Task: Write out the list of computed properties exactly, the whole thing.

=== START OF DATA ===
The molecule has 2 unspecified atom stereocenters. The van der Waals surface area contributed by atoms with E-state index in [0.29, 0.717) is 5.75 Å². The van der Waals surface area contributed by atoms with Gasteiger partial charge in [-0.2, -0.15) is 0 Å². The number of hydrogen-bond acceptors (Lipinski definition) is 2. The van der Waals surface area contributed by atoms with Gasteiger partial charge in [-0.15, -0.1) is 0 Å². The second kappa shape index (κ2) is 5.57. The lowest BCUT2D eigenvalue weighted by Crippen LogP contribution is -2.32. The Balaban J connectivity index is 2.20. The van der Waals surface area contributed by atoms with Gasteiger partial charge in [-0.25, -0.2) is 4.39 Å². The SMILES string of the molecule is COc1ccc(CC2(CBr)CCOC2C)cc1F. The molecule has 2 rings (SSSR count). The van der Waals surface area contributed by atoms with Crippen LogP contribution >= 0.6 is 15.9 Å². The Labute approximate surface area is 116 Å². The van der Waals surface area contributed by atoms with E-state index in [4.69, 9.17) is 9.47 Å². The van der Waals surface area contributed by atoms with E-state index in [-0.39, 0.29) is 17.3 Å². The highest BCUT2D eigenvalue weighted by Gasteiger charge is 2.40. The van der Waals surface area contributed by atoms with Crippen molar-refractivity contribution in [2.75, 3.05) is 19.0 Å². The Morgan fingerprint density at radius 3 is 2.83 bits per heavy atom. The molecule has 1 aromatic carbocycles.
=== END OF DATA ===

The molecule has 2 unspecified atom stereocenters. The van der Waals surface area contributed by atoms with E-state index in [0.29, 0.717) is 5.75 Å². The van der Waals surface area contributed by atoms with Gasteiger partial charge in [-0.2, -0.15) is 0 Å². The number of hydrogen-bond acceptors (Lipinski definition) is 2. The van der Waals surface area contributed by atoms with Gasteiger partial charge in [-0.15, -0.1) is 0 Å². The second kappa shape index (κ2) is 5.57. The lowest BCUT2D eigenvalue weighted by Crippen LogP contribution is -2.32. The Balaban J connectivity index is 2.20. The van der Waals surface area contributed by atoms with Gasteiger partial charge in [-0.25, -0.2) is 4.39 Å². The SMILES string of the molecule is COc1ccc(CC2(CBr)CCOC2C)cc1F. The molecule has 2 rings (SSSR count). The van der Waals surface area contributed by atoms with Crippen LogP contribution >= 0.6 is 15.9 Å². The Labute approximate surface area is 116 Å². The van der Waals surface area contributed by atoms with E-state index in [4.69, 9.17) is 9.47 Å². The van der Waals surface area contributed by atoms with E-state index in [-0.39, 0.29) is 17.3 Å². The highest BCUT2D eigenvalue weighted by Gasteiger charge is 2.40. The van der Waals surface area contributed by atoms with Crippen molar-refractivity contribution in [2.75, 3.05) is 19.0 Å². The Morgan fingerprint density at radius 3 is 2.83 bits per heavy atom. The molecule has 1 aromatic carbocycles.